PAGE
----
Wednesday, April 22, 2015

Review: The Travels of Daniel Ascher

Summary: Who is the real author of The Black Insignia? Is it H. R. Sanders, whose name is printed on the cover of every installment of the wildly successful young adult adventure series? Or is it Daniel Roche, the enigmatic world traveler who disappears for months at a time? When Daniel’s great-niece, Hélène, moves to Paris to study archeology, she does not expect to be searching for answers to these questions. As rumors circulate, however, that the twenty-fourth volume of The Black Insignia series will be the last, Hélène and her friend Guillaume, a devoted fan of her great-uncle’s books, set out to discover more about the man whose life eludes her. In so doing, she uncovers an explosive secret dating back to the darkest days of the Occupation.

In recounting the moment when one history began and another ended, The Travels of Daniel Ascher explores the true nature of fiction: is it a refuge, a lie, or a stand-in for mourning? -- Other Press

THE TRAVELS OF DANIEL ASCHER by Deborah Levy-Bertherat, translated from the French by Adriana Hunter, is really unlike any book I've ever read. I've seen comparison to a SARAH'S KEY/THE BOOK THIEF mashup; however, this little novel is special in its own way.

THE TRAVELS OF DANIEL ASCHER really is a short novel, about 180 pages, that explores stories, storytelling, secrets, and the truth. However, it's also a touching story about one man whose life was forever changed as a result of the Holocaust. That might sound like a lot for a little book, but Ms. Levy-Bertharat accomplishes that and much more.

Helene is a young woman who moves to Paris to continue her studies in archeology. She stays in her great-uncle's apartment because he is away traveling much of time. Her uncle is Daniel Roche, an author who writes the popular Black Insignia series under the pen name H.R. Sanders. Helene was never that interested in her uncle or the books he writes; however, when she starts dating a fellow student named Guillaume, a huge fan of the series, she begins reading the novels... and becoming more interested in learning about her strange and eccentric uncle.

All Helene knew about her great uncle was that he was a Jewish boy adopted by her family during World War II. His name was Daniel Ascher but most of his life is a secret. As Helene delves into understanding her uncle and his past, she discovers more questions than answers.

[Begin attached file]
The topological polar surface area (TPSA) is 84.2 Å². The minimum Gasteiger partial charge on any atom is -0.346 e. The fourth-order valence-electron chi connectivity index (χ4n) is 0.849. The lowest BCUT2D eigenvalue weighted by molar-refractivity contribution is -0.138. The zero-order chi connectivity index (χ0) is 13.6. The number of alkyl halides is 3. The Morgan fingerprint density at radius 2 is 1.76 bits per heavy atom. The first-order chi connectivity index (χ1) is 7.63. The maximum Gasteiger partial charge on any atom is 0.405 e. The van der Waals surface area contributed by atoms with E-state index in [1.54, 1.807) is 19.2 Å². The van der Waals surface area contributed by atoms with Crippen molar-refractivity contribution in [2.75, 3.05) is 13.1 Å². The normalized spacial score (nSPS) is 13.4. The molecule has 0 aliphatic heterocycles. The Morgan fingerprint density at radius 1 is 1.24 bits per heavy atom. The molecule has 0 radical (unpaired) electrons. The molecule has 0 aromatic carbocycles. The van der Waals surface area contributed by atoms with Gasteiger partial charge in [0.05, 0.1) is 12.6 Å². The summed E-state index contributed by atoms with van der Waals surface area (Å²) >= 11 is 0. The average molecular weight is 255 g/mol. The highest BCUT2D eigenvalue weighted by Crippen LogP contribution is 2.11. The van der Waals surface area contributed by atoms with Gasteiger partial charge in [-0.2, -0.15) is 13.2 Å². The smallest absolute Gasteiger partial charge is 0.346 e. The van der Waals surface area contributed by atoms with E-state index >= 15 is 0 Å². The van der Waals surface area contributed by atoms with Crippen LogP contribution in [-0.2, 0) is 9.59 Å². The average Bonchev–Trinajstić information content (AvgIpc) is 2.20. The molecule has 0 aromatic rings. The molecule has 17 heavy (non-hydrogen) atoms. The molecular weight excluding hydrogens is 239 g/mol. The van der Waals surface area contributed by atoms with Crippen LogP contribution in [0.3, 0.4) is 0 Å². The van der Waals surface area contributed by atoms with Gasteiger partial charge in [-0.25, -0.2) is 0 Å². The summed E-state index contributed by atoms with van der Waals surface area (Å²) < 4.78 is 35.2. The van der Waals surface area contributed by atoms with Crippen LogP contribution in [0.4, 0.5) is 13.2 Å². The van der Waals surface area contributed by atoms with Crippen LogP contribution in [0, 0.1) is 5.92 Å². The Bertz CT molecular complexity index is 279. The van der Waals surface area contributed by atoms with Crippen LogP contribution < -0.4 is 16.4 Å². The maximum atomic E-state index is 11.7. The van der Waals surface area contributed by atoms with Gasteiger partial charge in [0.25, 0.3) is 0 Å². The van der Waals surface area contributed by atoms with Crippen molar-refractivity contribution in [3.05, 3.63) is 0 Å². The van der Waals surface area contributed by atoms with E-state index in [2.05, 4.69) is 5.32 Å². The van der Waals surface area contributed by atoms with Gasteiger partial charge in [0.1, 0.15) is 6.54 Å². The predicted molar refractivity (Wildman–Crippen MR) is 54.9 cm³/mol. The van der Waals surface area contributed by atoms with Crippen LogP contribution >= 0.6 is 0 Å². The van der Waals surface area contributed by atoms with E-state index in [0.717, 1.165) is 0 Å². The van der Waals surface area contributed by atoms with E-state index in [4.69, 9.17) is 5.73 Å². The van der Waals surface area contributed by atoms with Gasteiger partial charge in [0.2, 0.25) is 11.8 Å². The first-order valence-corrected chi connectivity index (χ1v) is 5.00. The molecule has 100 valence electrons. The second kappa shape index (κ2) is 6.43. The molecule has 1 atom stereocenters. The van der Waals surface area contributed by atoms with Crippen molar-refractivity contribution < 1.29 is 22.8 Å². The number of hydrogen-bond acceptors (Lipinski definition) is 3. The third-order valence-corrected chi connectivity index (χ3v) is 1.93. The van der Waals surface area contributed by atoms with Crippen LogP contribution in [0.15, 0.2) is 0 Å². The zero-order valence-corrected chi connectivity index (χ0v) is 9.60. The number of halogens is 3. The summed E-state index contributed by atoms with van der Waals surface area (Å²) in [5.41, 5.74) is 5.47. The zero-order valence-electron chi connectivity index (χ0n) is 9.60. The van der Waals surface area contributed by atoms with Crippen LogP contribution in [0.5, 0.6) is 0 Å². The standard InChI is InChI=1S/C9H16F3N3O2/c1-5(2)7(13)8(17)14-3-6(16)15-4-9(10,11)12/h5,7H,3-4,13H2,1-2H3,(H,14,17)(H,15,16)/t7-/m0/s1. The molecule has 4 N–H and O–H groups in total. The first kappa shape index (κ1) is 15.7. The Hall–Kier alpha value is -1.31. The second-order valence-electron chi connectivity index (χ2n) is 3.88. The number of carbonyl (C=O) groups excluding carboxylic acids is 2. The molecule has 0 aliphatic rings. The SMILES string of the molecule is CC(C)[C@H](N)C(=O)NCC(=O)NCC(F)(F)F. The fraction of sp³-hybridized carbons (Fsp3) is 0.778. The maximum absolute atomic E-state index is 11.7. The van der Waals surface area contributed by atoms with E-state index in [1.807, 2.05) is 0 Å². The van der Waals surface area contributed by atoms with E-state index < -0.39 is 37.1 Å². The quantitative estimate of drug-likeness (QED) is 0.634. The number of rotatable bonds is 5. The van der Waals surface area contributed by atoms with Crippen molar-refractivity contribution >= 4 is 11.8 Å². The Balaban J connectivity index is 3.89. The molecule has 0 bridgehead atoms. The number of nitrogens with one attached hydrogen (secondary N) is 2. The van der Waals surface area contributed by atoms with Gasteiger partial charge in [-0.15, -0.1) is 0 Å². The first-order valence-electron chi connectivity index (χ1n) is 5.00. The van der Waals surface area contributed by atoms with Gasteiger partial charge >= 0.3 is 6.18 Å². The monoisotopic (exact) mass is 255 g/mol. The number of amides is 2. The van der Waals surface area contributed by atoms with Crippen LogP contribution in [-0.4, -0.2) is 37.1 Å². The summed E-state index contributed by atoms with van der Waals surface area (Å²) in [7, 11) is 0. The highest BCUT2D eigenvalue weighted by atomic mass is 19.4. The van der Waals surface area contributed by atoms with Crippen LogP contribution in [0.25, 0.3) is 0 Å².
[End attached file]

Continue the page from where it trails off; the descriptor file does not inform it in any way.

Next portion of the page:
THE TRAVELS OF DANIEL ASCHER packs a powerful punch. It's part historical fiction in that it takes the reader back to the Nazi occupation and part mystery because Helene is searching for clues about her great-uncle, but it's also a bit of an adventure story. Daniel was a very unique individual for many reasons, and he incorporated some aspects of his life in his stories and books. I loved how everything eventually came together to make an interesting read.

Despite being such a compact book, THE TRAVELS OF DANIEL ASCHER does make readers think... and that's why I enjoyed it so much. I've read quite a few book that take place during World War II and explore the Holocaust, but this one was different. The author used both the character of Daniel and his creative storytelling to tell this story. The novel provides quite a bit food for thought on many important themes including memories, secrets, identity, and the power of stories.

One thing I appreciated about THE TRAVELS OF DANIEL ASCHER is that it was a book for both adults and teens. I actually think it's a wonderful book for teens, and I would love it if my daughter had to read it for English or History class! There is an in-depth teaching guide that would help instructors present the important themes from this novel to their students.

Overall, THE TRAVELS OF DANIEL ASCHER is a wonderful book. It's a mix of history, adventure, and mystery that's sure to entertain both adult and teen readers. Highly recommended.

Thanks to the publisher for providing a review copy of this novel.


bermudaonion said...

You've sold me - this sounds wonderful!

Beth F said...

I'm a sucker for anything remotely to do with my old stomping grounds: anthropology/archaeology

Unknown said...
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ChaosIsAFriendOfMine said...

Sounds like a good one!